Otherwise you could go with aluminum if you have a metal supplier in your area. Most metal suppliers also have scrap-bins where you can sometimes get lucky and find a piece that can be cut-down to fit your needs... but you'd have to be really lucky (at least at the metal suppliers here in San Diego) to find a scrap piece of aluminum that could be cut-down to this size (58"x1.5"x.75"). A metal supplier would likely have or be able to source aluminum stock that is 1.5"x.75" or maybe even a piece of extruded aluminum in 1.5"x.75" which would be lighter-weight, but I'm guessing either of those will probably be in 10-foot lengths. If you can't find a piece in their scrap bin long enough for your application, you might have to buy a 10-foot piece. Most metal suppliers will throw in 1 free cut, so you'd likely be able to get them to cut it to the rough size above, then use a grinder to bevel the underside of the ends/edges. If you go the aluminum route, you could polish it to a chrome-like finish or even get it anodized for a custom look.
Anyway, those are my thoughts on your project.
Good luck and whatever way you go, I hope it works out great!
-Steve G-
 

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Discussion Starter · #3 ·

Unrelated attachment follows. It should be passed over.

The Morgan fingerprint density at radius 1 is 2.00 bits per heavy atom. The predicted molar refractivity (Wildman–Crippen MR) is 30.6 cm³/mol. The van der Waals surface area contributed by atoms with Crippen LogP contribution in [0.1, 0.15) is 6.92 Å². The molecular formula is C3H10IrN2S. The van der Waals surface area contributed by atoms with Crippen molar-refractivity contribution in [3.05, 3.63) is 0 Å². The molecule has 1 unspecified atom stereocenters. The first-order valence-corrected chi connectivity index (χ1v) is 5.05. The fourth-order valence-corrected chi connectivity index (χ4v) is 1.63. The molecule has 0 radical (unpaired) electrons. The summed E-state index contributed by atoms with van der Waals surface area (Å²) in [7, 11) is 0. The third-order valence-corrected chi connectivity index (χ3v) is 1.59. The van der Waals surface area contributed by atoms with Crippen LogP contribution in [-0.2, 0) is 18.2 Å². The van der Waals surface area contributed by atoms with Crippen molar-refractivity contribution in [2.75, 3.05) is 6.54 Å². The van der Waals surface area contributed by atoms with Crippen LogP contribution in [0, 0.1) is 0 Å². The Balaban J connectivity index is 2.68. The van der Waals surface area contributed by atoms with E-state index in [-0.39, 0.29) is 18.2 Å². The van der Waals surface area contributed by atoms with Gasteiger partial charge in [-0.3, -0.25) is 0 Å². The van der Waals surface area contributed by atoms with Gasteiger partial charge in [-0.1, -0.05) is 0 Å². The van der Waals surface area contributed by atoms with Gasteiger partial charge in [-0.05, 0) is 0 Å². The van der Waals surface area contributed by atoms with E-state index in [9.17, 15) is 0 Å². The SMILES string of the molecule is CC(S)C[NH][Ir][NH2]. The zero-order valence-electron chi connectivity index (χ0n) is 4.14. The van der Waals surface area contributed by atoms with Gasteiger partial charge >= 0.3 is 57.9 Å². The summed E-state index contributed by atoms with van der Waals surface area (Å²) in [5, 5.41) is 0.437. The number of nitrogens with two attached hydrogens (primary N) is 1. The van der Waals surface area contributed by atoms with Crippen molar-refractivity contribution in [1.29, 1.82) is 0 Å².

My son has an 07 Tacoma, so I think it's the same plastic/composite bed and bed rails as yours. His bed is off the truck right now in my back-yard because we're changing up the rear suspension, so I was able to take some measurements. My rough measurement (eyeballing with tape measure) for the difference between that bed rail that boarders the rear of the cab (just below the rear window), and the extra height added from those bed-rail-covers along the sides of the bed, is 3/4 inch (Hight). Then the distance between the insides of those raised bed rail covers along the sides of the bed is 57 inches, but those bed rail covers on the sides are rounded at the tops, so if you wanted to truly seal off that rail to the corners, you'd probably want 58 inches (Length), and then you could bevel the underside areas of the material right where it meets up with the bed rail covers from each side of the bed. Last measurement is the width of the piece, which you could either do 1-inch if you want it to cover just the bed rail, or 2-inches if you want it to cover the bed rail and that other little inside rail piece for the sliding tie-down eyelets thingies. If it were me, I think I would split the difference here and go with 1.5 inches (Width) unless that would interfere with your bed topper. So my rough measurements that would require beveling/shaping the sides for a flush fit are 58"x1.5"x.75".